Come see Vienna's oldest abbey, and its highlight, the Museum in the Scots Abbey, filled with countless valuable treasures. The Scots Abbey was founded in 1155, and it is home to Benedictine monks originally from Ireland.
Among the treasures are the panels of the Scots Altar, a central work of Gothic panel painting, created by an anonymous artist who may have migrated from Nuremberg. Two other panels demonstrate what Vienna looked like around 1470; they are the oldest topographical illustrations of the city!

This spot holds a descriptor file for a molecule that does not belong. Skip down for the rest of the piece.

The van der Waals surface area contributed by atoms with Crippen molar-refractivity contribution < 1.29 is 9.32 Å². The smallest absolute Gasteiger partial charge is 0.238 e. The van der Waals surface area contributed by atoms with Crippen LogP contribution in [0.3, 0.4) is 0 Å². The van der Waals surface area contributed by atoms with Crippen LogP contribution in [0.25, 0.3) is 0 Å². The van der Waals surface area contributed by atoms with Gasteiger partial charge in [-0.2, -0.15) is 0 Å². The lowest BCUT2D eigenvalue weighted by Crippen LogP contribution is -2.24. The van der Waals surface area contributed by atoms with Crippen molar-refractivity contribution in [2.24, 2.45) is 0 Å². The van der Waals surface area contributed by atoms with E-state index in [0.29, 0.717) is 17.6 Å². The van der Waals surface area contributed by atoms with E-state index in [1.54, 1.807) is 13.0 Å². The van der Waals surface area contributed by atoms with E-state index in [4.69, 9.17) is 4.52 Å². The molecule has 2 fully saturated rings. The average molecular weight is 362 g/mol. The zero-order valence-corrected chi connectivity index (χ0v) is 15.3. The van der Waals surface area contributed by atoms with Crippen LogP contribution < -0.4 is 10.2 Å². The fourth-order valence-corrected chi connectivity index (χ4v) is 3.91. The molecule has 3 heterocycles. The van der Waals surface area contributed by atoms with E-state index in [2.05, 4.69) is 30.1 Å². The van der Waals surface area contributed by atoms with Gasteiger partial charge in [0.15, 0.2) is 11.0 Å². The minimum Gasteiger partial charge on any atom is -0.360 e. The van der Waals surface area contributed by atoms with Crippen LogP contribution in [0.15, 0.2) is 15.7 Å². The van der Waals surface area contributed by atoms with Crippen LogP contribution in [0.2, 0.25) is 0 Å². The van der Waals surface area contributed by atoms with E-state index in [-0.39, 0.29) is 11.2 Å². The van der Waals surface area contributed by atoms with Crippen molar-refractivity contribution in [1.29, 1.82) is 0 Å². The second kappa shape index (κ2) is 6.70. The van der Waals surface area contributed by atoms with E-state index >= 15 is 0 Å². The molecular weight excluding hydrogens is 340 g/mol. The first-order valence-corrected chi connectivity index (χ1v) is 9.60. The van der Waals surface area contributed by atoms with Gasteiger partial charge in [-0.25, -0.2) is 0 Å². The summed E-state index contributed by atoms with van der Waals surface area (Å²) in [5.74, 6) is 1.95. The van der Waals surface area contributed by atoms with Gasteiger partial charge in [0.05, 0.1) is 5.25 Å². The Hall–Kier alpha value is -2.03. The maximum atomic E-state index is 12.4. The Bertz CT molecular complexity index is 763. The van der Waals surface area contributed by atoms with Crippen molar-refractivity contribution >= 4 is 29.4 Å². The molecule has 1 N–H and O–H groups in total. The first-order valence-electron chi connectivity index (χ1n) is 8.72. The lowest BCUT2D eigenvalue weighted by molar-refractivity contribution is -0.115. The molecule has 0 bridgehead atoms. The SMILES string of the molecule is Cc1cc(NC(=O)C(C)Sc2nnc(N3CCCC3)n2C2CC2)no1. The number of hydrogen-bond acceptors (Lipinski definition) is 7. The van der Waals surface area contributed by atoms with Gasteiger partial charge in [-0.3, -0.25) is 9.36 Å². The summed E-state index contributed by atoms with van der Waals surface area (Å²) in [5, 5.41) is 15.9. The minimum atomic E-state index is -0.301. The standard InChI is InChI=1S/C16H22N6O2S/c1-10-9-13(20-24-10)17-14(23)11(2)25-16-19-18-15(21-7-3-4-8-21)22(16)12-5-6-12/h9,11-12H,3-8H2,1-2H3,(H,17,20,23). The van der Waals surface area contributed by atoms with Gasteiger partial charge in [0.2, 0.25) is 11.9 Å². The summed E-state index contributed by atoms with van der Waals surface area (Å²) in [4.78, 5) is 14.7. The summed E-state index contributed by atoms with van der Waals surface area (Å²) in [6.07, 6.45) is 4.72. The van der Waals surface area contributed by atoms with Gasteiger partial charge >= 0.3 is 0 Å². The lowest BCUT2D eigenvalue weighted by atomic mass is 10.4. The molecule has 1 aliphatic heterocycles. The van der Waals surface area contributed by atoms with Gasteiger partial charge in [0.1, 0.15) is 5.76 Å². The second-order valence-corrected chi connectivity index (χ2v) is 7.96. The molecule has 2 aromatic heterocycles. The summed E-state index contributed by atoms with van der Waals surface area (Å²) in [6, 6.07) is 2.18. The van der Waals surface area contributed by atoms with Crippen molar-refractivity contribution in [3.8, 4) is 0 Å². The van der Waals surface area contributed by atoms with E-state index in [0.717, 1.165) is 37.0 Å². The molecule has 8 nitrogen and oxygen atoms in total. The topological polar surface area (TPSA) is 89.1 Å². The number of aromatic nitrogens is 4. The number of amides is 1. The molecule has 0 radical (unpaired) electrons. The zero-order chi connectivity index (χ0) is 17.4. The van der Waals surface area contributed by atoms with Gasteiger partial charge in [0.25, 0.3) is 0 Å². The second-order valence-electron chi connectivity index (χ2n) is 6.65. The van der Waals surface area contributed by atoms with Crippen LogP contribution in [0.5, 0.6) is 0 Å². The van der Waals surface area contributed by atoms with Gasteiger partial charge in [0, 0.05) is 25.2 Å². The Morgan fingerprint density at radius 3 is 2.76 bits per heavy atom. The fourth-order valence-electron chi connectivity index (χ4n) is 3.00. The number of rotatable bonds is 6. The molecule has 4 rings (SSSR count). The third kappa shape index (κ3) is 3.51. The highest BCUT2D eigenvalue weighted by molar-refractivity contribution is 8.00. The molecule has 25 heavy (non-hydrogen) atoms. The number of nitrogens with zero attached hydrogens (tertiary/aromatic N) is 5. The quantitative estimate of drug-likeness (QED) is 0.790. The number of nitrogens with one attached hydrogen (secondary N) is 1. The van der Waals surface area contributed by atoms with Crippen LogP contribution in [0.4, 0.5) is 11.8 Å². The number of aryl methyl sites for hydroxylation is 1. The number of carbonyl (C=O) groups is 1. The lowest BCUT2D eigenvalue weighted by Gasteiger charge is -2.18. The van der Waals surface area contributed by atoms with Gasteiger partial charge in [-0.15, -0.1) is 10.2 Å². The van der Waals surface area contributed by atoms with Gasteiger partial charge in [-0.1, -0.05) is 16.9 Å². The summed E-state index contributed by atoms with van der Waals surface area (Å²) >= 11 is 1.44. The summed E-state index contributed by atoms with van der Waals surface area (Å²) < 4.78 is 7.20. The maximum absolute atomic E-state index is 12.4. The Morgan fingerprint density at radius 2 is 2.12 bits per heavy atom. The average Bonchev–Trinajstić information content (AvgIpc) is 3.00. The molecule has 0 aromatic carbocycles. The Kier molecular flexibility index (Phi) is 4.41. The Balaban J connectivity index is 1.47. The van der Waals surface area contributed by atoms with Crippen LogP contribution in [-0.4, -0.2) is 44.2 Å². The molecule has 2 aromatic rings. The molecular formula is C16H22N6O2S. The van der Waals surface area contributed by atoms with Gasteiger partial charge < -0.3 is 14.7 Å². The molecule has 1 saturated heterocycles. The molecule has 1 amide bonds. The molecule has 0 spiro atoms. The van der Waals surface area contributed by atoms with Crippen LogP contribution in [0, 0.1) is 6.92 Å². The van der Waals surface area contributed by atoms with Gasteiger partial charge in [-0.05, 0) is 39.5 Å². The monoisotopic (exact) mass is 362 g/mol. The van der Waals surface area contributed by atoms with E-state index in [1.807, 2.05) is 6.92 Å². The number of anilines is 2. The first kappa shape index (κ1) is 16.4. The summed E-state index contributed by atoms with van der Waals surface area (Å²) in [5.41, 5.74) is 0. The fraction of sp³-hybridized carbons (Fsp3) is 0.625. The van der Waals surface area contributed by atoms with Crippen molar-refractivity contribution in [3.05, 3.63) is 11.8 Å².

You should also make sure to see the panel by Peter Paul Rubens, early Dutch landscapes and a portrait of the Austrian Baroque artist Franz Anton Maulbertsch. And there's much more to see, such as antique furniture, liturgical utensils, valuable liturgical vestments, manuscripts and more.
Also check out the Schotten Church (Schottenkirche), a parish church attached to the Schottenstift, whose earliest version was a three-aisled Romanesque pillar church. The church was destroyed and restored several times throughout the generations. It was rebuilt in a Baroque style after 1638. The church's interior has multiple chapels with a new altar-piece in the prelates' hall. The high altar was built after sketches of Heinrich Ferstel, with glass mosaics. You should also see the gorgeous ceiling paintings.